The agency that governs the Internet address system rejected a proposal to create a specialized suffix for sex related web sites. This proposal was introduced seven years ago by the ICM Registry, and was turned down by a vote of 9 to 5 by the ICANN, Internet Corporation for Assigned Names and Numbers. The board members stated that if they passed the proposal that it would be regulating the content of the sites. But the ICM said that the .xxx Web sites would only be issued to entertainment providers identifying themselves as complying with a set of business practices that included a ban on child pornography and warnings about content. ICM also has argued that the creation of the domain would enhance safety for young users by clearly defining .xxx sites as a no-go zone. Some of the major proponents of the .xxx suffix were some sex-related entertainment companies as well as religious groups. The religious groups stated that the .xxx suffix would only encourage the creation of more sex-related content.

To me, I think the proposal should have been passed. There needs to be a way to filter the content on the internet, and by using domain names like .xxx would be helpful. We all have typed in a web address made a mistake in the spelling or made a type and there was and adult site looking at you. That is especially harmful when you are in a public computer lab or at work when this happens. By having the .xxx domain with all the adult sites would prevent that from happening. Then it would also be easier to prevent children from gaining access to those sites.

Sunday, July 27, 2008

Journal 9, July 27, 2008

http://www.nytimes.com/2007/03/18/fashion/18mirror.html?_r=1&ref=technology&oref=slogin

Dennis Whitfield
July 27, 2008
LBST 2213

If the Mirror Could Talk (It Can)
by Natasha Singer

Last week at Bloomingdale’s in Manhattan shoppers came across something quite different. A prototype for an interactive mirror stationed among the embroidered cotton dresses and duster pants in the Nanette Lepore department. Nothing fancy, just a regular full length mirror trimmed in a vintage white wooden frame but doubled as a three part high resolution digital screen. As customers tried on their clothing, and checked themselves out in the mirror, people online are able to send instant messages to the mirror commenting on the particular outfit. The online watchers are also able to suggest other outfits for the customer to try on. IconNicholson an interactive design firm in Manhattan, introduced the mirror to Nanette Lepore. At the moment, the mirror is just a prototype, but has used similar mirrors at other boutiques like Prada in Soho. But their plan is to sell this mirror to stores across the world.

Most people shop with a friend, sibling or parent that gives advice on particular clothing options. This mirror provides another way for people to get advice on clothing options when their friends are not available to be with them directly. They can make a phone call and tell whoever to log on to the site, and check them out. Some say that this will not take off because who is home during the day stuck to a computer during prime shopping hours. But, with technology constantly advancing, someone could access the site by using there cell phone browser. This will especially be the case for the younger people who already have access the sites of myspace and friendster.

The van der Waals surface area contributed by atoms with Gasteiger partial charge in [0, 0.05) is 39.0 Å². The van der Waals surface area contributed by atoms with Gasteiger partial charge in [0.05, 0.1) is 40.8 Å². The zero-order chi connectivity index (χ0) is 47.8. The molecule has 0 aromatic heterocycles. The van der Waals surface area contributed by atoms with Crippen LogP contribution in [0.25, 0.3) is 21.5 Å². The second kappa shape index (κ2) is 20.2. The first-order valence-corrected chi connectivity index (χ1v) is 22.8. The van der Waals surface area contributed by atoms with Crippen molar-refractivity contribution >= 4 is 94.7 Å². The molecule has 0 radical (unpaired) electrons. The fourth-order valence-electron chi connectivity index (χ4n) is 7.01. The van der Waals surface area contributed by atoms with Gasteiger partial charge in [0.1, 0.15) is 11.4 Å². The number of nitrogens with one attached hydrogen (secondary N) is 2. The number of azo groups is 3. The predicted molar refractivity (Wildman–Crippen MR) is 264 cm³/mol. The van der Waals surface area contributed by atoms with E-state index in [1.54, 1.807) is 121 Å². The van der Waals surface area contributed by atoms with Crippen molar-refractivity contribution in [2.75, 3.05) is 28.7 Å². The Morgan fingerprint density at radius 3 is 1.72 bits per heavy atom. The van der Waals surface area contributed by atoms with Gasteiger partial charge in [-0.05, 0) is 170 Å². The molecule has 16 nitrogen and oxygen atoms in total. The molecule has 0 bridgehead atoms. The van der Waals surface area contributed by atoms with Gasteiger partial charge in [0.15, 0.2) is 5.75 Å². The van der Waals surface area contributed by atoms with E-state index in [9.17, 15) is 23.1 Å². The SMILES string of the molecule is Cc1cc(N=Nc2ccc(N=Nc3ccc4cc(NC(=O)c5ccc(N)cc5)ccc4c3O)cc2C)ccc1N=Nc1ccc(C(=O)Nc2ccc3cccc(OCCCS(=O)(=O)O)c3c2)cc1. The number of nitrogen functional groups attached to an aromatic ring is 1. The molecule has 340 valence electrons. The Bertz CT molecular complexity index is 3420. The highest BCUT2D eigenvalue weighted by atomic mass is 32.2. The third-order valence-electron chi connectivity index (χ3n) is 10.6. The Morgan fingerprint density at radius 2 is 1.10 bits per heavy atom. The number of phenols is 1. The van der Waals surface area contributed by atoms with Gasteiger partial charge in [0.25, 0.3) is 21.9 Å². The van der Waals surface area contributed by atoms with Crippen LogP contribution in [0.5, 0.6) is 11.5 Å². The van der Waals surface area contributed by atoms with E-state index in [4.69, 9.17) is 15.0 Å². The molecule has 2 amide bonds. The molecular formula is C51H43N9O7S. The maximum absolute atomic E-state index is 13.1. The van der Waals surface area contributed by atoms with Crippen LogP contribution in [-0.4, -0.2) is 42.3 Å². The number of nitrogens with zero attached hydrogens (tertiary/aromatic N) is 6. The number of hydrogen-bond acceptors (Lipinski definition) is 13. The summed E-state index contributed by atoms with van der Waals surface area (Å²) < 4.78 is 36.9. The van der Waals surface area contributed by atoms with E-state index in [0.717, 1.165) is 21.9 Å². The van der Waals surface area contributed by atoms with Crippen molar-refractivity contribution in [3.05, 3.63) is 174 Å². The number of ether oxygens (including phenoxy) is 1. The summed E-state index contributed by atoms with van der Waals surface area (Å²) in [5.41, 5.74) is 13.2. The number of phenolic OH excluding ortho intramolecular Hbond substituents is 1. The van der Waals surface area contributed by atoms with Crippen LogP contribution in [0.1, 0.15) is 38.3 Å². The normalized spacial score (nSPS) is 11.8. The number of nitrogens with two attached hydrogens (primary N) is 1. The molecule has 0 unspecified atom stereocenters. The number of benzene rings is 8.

Journal 8, July 27, 2008

Dennis Whitfield
July 27, 2008
LBST 2213

WiFi Turns Internet Into Hideout for Criminals
Authorities Struggling With Anonymity Provided By Unsecured Networks
By. Jamie Stockwell
http://www.washingtonpost.com/wp-dyn/content/article/2007/02/10/AR2007021001457.html

Last summer in Arlington County in Virginia, police arrived at a high rise apartment building with a warrant to arrest a suspected pedophile who had traded child pornography online. But when the reached the apartment door, they found and elderly woman who the found had nothing to do with the crime except she had a wireless router on her computer. The elderly woman lived in a 10-story building in which any of her neighbors could of used her connection to trade the child pornography. This is a problem across the country with nearly 46,000 public access points across the country. Many of these access points are free with users logging on everyday from locations such as cafes, hotels, airports and even sitting on park benches. Most people do use this technology to check email or check up on work related business, but some are using this to commit crimes against children. Several agencies are looking at this problem, but they do not know how to combat this problem yet. They are concerned that by talking about this people will learn to say, ‘I can go to a parking lot, and no one will catch me.’

The way this works is that anyone who has a wireless card installed in their computer can access the Internet from any of the public wireless connection. This is especially a problem in dense areas such as Washington region, where some neighborhoods might have dozens of wireless connections to choose from. It is especially frustrating to officers, because suspects can go from coffee shop to coffee shop, or bounce from one connection to another committing crimes. One case was of a truck driver using free wireless signals across the country to post and view pornographic images of children at a Web site. By luck the man was caught, but only because the driver got online from his home computer. Across the country, a 46 multi-jurisdictional Internet Crimes Against Children task force has been created to carry out online sting operations.